Four versions, ranked in the order the Czar favors them. Your own order may vary.
Note-for-note perfect, a minimalist blend of spooky and sweet, Schuberts Ave Maria is one of those rare pieces that works whether it is played on a toy piano or by a full orchestra. Yes, this is Maria Callas bringing the pipes.
Bach did not realize he would be participating in a collaborative effort when he wrote his Prelude in C Major (BWV 846) but it turns out he did, when 137 years later Charles Gounod added a melody line to the words of the Ave Maria. The Czar likes Prelude and Ave Maria as separate pieces, but somehow the fact is was added on as a genuine part improvisation (Gounod did this on his own; his father actually and formally set the piece to the music) puts this one down at number two. (Even if it is the great Jackie Evancho doing what she does here.)
Mendelssohns Ave Maria is a longer piece intended to be more respectful, rich and lush. However, it winds up being typical of the Romantic Period in that it is a little overdone, and more like a Hollywood set piece than a real tribute to the Gregorian style.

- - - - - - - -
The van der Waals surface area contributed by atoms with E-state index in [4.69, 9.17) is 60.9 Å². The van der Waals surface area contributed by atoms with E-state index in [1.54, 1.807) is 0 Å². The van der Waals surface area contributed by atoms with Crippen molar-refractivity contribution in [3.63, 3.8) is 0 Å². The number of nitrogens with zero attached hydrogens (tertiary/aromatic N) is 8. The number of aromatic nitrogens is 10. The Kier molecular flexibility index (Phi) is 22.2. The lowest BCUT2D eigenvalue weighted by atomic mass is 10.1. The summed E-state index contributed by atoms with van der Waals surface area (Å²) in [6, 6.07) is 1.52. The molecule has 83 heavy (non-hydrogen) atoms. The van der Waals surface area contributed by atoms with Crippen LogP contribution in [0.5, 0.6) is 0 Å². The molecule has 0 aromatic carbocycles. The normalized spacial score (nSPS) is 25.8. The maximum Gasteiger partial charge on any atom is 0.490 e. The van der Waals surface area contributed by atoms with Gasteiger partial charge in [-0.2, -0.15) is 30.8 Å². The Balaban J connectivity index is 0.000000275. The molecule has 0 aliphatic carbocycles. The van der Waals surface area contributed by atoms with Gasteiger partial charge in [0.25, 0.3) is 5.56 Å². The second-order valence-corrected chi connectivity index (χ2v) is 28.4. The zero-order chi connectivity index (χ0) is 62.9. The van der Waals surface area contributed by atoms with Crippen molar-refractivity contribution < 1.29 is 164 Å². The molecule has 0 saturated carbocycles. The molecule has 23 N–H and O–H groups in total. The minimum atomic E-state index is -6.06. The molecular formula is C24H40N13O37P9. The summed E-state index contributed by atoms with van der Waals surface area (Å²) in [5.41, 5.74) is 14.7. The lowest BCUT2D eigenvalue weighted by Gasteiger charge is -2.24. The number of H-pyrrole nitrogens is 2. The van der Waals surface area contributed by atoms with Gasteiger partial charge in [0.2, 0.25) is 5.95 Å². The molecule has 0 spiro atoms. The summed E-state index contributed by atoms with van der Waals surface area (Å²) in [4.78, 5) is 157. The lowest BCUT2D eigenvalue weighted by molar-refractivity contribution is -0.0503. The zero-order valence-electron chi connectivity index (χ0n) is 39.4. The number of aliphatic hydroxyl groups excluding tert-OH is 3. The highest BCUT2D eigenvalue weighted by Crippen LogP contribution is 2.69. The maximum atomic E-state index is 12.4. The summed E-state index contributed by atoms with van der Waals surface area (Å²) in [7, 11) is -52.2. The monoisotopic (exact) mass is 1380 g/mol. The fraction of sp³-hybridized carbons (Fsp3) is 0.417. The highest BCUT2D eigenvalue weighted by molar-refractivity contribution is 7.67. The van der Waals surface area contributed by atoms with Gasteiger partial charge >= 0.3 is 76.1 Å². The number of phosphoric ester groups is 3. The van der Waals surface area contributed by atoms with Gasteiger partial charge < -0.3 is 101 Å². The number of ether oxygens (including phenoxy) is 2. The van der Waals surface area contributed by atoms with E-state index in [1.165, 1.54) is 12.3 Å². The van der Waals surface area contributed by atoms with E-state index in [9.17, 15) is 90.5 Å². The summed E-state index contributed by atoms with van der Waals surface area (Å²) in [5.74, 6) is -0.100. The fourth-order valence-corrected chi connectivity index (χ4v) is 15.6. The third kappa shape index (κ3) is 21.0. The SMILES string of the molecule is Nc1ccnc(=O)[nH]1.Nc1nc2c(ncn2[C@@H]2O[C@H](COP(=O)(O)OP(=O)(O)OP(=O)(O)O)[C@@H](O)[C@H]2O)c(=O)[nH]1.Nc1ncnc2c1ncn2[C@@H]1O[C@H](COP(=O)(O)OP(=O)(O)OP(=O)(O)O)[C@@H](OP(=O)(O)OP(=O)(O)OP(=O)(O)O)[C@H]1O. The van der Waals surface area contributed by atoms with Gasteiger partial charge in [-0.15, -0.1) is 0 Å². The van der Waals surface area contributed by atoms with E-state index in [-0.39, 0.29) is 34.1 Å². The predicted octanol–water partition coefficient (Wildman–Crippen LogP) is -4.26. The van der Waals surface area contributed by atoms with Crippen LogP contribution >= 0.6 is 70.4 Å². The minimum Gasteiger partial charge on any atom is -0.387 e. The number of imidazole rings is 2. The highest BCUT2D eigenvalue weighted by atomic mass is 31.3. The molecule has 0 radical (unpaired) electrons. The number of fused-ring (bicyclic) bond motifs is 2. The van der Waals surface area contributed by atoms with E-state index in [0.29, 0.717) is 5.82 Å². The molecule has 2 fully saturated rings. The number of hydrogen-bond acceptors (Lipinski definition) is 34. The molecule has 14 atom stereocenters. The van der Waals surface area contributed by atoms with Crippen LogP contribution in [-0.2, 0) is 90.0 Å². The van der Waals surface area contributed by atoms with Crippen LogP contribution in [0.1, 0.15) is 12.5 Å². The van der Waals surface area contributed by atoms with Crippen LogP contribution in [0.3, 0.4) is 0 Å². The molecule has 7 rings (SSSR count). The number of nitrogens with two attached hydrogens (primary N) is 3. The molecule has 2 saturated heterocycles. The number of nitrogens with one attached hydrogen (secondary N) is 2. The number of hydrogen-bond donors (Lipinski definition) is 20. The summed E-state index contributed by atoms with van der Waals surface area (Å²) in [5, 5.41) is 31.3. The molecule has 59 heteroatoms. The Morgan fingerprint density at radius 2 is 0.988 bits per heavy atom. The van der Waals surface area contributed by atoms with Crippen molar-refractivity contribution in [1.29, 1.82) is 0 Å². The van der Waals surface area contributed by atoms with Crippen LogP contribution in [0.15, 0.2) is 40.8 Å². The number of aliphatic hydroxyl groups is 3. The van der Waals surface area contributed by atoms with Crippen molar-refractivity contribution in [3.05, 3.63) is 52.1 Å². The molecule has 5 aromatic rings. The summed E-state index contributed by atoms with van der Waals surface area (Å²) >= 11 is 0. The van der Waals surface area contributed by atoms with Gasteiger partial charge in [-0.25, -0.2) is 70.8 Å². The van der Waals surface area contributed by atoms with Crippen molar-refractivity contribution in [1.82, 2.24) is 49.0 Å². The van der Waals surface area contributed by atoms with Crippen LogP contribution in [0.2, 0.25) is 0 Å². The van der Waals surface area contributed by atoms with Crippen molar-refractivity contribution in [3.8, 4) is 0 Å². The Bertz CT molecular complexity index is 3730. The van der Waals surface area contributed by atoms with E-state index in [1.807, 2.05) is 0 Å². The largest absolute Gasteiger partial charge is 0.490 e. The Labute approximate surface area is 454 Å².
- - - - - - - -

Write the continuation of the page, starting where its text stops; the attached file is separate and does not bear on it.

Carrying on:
Oddly, among the major versions, our least favorite is Mozarts. This is odd because normally Mozart hits it out of the park everytime. This piece by him seems to be a bit of an afterthought, as if he realized he needed one in his repetoire (K554). Still, a lot of people like it. One can see why.
And if you want a very different version of the Bach/Gounod piece entirely:
Dont be afraid to click on this last one. Very good, very funny, all at the same time.
Божію Поспѣшествующею Милостію Мы, Дима Грозный Императоръ и Самодержецъ Всероссiйскiй, цѣсарь Московскiй. The Czar was born in the steppes of Russia in 1267, and was cheated out of total control of all Russia upon the death of Boris Mikhailovich, who replaced Alexander Yaroslav Nevsky in 1263. However, in 1283, our Czar was passed over due to a clerical error and the rule of all Russia went to his second cousin Daniil (Даниил Александрович), whom Czar still resents. As a half-hearted apology, the Czar was awarded control over Muscovy, inconveniently located 5,000 miles away just outside Chicago. He now spends his time seething about this and writing about other stuff that bothers him.